Showing posts with label West Cork Olives. Show all posts
Showing posts with label West Cork Olives. Show all posts

Wednesday, June 28, 2017

A Taste of West Cork Guide. Kate Brings It All Together

A Taste of West Cork Guide

Kate Brings It All Together
Ross with Sally Barnes
In West Cork, there are scores of good food producers, one down every lane, up every boreen. But which road, which village? Where do you find them when you want them? The answer is now quite simple: buy a copy of the Artisan Food Guide, just published by A Taste of West Cork Food Festival. 

The 80-page guide, edited by Kate Ryan, was launched by Michelin chef Ross Lewis (Chapter One) in Vertigo, the top floor of the County Hall, last week. Ross said good cooking begins with good shopping and this guide will help you do some great shopping.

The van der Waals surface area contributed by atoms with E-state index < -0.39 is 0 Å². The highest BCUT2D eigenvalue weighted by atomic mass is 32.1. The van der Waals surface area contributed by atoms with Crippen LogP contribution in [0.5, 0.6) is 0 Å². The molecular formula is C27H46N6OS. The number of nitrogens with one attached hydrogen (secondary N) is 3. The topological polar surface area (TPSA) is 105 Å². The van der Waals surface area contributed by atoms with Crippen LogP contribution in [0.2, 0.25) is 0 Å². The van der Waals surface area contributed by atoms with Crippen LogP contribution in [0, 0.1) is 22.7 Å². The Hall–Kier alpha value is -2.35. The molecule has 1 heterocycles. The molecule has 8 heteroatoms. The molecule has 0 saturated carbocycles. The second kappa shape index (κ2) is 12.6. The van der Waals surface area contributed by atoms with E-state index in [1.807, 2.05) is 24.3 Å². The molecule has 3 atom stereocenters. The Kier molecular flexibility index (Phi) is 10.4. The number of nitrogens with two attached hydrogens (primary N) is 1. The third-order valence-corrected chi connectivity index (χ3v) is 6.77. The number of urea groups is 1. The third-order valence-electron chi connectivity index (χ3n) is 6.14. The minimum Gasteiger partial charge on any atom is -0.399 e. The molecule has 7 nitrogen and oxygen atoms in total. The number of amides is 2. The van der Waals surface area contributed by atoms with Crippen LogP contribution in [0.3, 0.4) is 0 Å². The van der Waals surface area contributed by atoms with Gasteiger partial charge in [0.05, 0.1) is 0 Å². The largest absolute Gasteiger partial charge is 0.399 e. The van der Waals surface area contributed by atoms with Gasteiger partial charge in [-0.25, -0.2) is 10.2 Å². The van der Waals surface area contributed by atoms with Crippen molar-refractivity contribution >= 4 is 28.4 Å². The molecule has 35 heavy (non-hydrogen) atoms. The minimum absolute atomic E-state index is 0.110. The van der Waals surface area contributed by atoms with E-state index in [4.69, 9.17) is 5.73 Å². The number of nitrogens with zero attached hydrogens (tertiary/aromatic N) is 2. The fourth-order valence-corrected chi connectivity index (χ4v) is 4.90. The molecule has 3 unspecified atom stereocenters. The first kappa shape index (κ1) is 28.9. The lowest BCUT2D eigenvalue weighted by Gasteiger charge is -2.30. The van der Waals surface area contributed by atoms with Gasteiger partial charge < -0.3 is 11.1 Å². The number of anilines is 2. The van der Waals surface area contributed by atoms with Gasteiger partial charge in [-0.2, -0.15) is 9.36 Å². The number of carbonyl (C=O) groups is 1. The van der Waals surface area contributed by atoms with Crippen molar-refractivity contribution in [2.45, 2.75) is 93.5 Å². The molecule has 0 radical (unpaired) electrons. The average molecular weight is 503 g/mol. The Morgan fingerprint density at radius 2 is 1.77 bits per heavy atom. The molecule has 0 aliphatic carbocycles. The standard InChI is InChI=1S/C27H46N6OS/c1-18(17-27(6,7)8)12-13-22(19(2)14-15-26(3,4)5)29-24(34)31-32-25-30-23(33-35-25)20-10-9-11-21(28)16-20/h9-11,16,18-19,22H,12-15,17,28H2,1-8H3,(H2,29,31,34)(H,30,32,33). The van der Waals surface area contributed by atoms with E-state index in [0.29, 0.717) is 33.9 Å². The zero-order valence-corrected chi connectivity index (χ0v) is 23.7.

And indeed, guests arriving in Vertigo were able to sample some of the produce from the likes of Ummera, Rosscarberry Recipes, Durrus Cheese, Hungry Crow Chocolates, Sally Barnes (Woodcock Smokery), Glenilen, Skeaghanore, Gubbeen, West Cork Pies, and West Cork Olives.

Helen Collins, chairperson of the A Taste of West Cork Festival for the past four years, welcomed the guests and other speakers. She extended a big thanks you to Tim Lucey, Chief Executive Cork County Council for his unwavering support, to outgoing Mayor of Cork County Seamus McGrath, another great supporter.